Helping to demystify industrial
digitalisation in UK manufacturing

Busting digital myths

17 May, 2019

Running under the lead theme of "Industrial Intelligence", this year's Hannover Messe shone a spotlight on digital connectivity, particularly as it applies to connecting people and machines in an age of artificial intelligence.

The new Future of Work in Industry Conference at the event brought together some 300 experts, thought leaders and industry executives to discuss the impact of digitalisation on skill sets and work management.

The forward march of digitalisation is having a major impact on skill sets and work management, creating a new set of challenges across the globe. Within the context of Industry 4.0, the intelligent use of IT systems and communication networks is greatly increasing the level of productivity and flexibility in production. But to date the focus has been more on the interconnectivity of plant and machines with minimal attention paid to the employees involved. However it is necessary to also focus on the human being within the context of this scenario. Hannover’s the Future of Work in Industry Conference highlighted these challenges.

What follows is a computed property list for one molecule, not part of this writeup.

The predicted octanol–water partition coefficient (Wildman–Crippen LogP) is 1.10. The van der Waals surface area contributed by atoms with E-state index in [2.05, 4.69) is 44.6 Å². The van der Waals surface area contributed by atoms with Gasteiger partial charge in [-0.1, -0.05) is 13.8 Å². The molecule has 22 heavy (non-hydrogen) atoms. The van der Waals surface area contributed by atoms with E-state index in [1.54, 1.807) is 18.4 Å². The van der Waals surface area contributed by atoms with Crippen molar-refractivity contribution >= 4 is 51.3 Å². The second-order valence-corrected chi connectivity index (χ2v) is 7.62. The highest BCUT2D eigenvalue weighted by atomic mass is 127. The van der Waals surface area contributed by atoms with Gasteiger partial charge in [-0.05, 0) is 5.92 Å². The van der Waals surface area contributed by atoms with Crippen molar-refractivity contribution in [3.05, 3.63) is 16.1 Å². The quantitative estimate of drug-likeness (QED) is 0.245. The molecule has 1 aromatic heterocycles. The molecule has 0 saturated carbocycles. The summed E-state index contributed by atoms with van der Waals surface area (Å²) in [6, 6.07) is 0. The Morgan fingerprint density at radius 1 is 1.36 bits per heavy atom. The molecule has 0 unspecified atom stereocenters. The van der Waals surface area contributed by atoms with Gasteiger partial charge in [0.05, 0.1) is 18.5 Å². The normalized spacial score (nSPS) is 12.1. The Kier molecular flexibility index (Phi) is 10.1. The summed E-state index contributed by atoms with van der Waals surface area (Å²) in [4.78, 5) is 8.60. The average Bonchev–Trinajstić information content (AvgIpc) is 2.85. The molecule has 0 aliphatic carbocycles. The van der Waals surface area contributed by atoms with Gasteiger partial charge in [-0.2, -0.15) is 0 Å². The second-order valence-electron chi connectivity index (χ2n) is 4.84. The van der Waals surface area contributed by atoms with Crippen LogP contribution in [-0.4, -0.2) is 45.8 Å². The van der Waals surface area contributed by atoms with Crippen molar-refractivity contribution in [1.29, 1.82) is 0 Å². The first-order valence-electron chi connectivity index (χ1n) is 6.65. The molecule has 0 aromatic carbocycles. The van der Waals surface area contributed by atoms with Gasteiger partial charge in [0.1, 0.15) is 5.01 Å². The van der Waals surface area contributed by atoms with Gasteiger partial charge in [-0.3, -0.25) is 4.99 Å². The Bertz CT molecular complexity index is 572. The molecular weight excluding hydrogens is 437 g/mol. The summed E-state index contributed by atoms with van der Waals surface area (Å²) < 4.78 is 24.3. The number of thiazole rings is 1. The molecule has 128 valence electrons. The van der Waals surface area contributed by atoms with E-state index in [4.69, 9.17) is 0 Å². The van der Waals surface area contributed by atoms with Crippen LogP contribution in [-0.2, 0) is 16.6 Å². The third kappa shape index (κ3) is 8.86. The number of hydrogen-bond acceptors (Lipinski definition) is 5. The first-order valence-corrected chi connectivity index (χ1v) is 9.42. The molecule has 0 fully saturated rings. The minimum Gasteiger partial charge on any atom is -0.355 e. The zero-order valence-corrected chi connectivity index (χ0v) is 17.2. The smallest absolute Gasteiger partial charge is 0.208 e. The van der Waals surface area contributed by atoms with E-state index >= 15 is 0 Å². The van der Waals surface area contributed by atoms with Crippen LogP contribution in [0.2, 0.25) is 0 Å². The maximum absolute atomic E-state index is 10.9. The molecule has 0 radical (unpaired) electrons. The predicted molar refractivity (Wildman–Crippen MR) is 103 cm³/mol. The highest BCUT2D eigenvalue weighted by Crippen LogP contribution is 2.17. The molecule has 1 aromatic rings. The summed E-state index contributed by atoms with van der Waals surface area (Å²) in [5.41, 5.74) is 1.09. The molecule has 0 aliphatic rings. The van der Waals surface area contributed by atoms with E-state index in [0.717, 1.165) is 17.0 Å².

The Conference was kicked off by the philosopher and writer Richard David Precht, who delivered a keynote speech on "The Digital Revolution: Why Redecorating the Deck Chairs on the Titanic Isn't Enough". His talk highlighted whether the end of the "achievement-oriented society" brought about by digitalisation is necessarily a bad thing. In his eyes, digitalisation means above all the opportunity to live a more fulfilling, self-determined life. At the same time, he warned that a clear strategy must be developed to accomplish this.

Picking up on these ideas, the Conference continued with three central thematic strands of leadership, skills and tools, emphasising the expertise and skill sets required to make companies and their employees future-proof, including better communication.

For hourly and salaried employees, change is often associated with uncertainty and anxiety – making it all the more important to take them along the path of change and get them involved. This means manufacturers need to bust the myth that digitalisation necessarily means job cuts and highlight how the digital transformation will, more often than not, actually create jobs and lead to re-skilling and better paid and rewarding roles for employees.

Engaging far more effectively with the workforce about the numerous opportunities that digitalisation offers and taking them on the journey too, will make the transformation easier as well as enhancing productivity.

The Hannover Messe Conference started this important discussion, but this now needs to feed into more mainstream thinking among manufacturers and Government.

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